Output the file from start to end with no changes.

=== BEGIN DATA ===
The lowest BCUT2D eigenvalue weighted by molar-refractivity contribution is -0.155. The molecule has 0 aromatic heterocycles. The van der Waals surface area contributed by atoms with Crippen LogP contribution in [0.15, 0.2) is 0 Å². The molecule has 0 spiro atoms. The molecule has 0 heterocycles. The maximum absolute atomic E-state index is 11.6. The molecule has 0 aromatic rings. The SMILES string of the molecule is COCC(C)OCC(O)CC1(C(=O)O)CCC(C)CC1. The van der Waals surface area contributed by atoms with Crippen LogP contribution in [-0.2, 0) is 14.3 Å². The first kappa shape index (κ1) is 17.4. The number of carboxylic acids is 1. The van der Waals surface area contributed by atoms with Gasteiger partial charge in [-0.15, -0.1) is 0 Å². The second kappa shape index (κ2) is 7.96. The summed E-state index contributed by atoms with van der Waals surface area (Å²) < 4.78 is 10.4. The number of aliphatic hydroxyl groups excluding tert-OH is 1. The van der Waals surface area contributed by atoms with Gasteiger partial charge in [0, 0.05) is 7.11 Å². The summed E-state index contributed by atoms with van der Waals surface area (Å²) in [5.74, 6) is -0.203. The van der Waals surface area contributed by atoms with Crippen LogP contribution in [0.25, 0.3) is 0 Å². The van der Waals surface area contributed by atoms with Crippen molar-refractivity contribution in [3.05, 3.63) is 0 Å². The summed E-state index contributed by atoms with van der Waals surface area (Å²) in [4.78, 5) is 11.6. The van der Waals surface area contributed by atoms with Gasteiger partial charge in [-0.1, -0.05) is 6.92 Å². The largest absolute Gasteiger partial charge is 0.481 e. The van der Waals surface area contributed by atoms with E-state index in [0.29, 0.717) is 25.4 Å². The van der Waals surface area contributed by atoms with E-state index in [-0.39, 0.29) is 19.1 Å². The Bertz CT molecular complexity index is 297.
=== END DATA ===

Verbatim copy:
The lowest BCUT2D eigenvalue weighted by molar-refractivity contribution is -0.155. The molecule has 0 aromatic heterocycles. The van der Waals surface area contributed by atoms with Crippen LogP contribution in [0.15, 0.2) is 0 Å². The molecule has 0 spiro atoms. The molecule has 0 heterocycles. The maximum absolute atomic E-state index is 11.6. The molecule has 0 aromatic rings. The SMILES string of the molecule is COCC(C)OCC(O)CC1(C(=O)O)CCC(C)CC1. The van der Waals surface area contributed by atoms with Crippen LogP contribution in [-0.2, 0) is 14.3 Å². The first kappa shape index (κ1) is 17.4. The number of carboxylic acids is 1. The van der Waals surface area contributed by atoms with Gasteiger partial charge in [-0.15, -0.1) is 0 Å². The second kappa shape index (κ2) is 7.96. The summed E-state index contributed by atoms with van der Waals surface area (Å²) < 4.78 is 10.4. The number of aliphatic hydroxyl groups excluding tert-OH is 1. The van der Waals surface area contributed by atoms with Gasteiger partial charge in [0, 0.05) is 7.11 Å². The summed E-state index contributed by atoms with van der Waals surface area (Å²) in [5.74, 6) is -0.203. The van der Waals surface area contributed by atoms with Crippen LogP contribution in [0.25, 0.3) is 0 Å². The van der Waals surface area contributed by atoms with Crippen molar-refractivity contribution in [3.05, 3.63) is 0 Å². The summed E-state index contributed by atoms with van der Waals surface area (Å²) in [4.78, 5) is 11.6. The van der Waals surface area contributed by atoms with Gasteiger partial charge in [-0.1, -0.05) is 6.92 Å². The largest absolute Gasteiger partial charge is 0.481 e. The van der Waals surface area contributed by atoms with E-state index in [0.29, 0.717) is 25.4 Å². The van der Waals surface area contributed by atoms with E-state index in [-0.39, 0.29) is 19.1 Å². The Bertz CT molecular complexity index is 297.